2006 Château Saint-Pierre, St Julien, Bordeaux

2006 Château Saint-Pierre, St Julien, Bordeaux

Product: 20068015529
Prices start from £475.00 per case Buying options
2006 Château Saint-Pierre, St Julien, Bordeaux

Description

Ch. Saint Pierre is one of the smaller and lesser known properties with the appellation of St. Julien. Firm in structure, the tannins create a large frame, filled with rich, dark fruit and cedary oak hints. Opulent with a long finish which ends with a savoury hit. Beginning to show very well with a little well time to air, with perhaps 15 years of pleasure still ahead.
Martyn Rolph, Fine Wine Account Manager
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Available by the case In Bond. Pricing excludes duty and VAT, which must be paid separately before delivery. Find out more.
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12 x 75cl bottle
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Critics reviews

The Wine Advocate90/100
Robert Parker93/100
The Wine Advocate90/100
Tasted at the chteau, the 2006 Chteau Saint-Pierre has a ripe blackberry, kirsch, cedar and liquorice-scented bouquet that feels as if it is approaching its drinking plateau. The palate is sweet on the entry with liquorice-tinged black fruit, slightly rustic tannins, quite spicy and peppery towards the finish. There is impressive body to this Saint-Pierre, even though it does not possess the precision that more recent vintages have displayed. Tasted April 2016.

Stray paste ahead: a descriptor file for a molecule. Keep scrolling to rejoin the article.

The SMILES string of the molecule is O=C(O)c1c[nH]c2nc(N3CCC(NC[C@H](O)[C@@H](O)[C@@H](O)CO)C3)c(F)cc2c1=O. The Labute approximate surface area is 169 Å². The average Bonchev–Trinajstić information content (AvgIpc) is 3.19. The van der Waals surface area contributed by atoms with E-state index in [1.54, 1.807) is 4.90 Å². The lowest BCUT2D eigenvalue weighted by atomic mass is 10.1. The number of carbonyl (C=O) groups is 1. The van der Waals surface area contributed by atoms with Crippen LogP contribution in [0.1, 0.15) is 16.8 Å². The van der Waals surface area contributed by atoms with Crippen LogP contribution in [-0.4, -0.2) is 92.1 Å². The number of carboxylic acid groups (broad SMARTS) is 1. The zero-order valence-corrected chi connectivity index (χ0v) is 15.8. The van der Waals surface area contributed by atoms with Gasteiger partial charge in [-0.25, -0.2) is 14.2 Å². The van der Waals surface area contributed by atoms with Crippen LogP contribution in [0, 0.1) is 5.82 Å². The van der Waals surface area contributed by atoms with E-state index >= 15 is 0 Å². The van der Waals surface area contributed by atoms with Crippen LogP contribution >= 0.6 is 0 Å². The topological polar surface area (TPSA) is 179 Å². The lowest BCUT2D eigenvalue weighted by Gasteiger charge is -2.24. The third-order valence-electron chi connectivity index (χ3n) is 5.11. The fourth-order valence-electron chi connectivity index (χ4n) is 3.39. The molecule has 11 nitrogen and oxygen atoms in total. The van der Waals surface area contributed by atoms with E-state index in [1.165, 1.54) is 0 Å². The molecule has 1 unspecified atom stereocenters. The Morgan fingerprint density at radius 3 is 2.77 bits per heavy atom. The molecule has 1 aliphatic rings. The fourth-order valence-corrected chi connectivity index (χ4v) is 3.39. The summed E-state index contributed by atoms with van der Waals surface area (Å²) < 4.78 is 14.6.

Neal Martin - 30/05/2016 Read more
Robert Parker93/100
A candidate for one of the finest St.-Juliens of the vintage, St.-Pierre’s 2006 is one of the smaller productions in this consistent appellation, making it difficult to find in the marketplace. Its deep opaque purple color is accompanied by notes of roasted herbs, charcoal, graphite, and extravagant creme de cassis and licorice. Full-bodied, powerful, deep, and rich with outstanding balance, purity, texture, and length, this stunning 2006 will be very long-lived.
Robert Parker - Wine Advocate #181 Feb 2009 Read more

About this WINE

Château Saint-Pierre

Château Saint-Pierre

Château Saint-Pierre is the smallest Classified Growth in St Julien. It was ranked a Fourth Growth in 1855, but over the next century it was broken up into smaller and smaller parts. It was restored to its original holdings in 1982 by then-owner Henri Martin, proprietor of nearby Château Gloria. Today, his legacy lives on through his son-in-law Jean-Louis Triaud, and Jean-Louis’s own children.

The elegant château building looks rather classic, but it belies a surprisingly modern approach behind the scenes. Infrared photography of the vineyard allows the team to carefully plan out harvesting schedules to the level of the individual plant. This 17-hectare estate is undergoing organic conversion and holds HVE-3 certification. Viticulture follows a bespoke mix of techniques picked up from organics and biodynamics, which Jean-Louis calls “our own system”.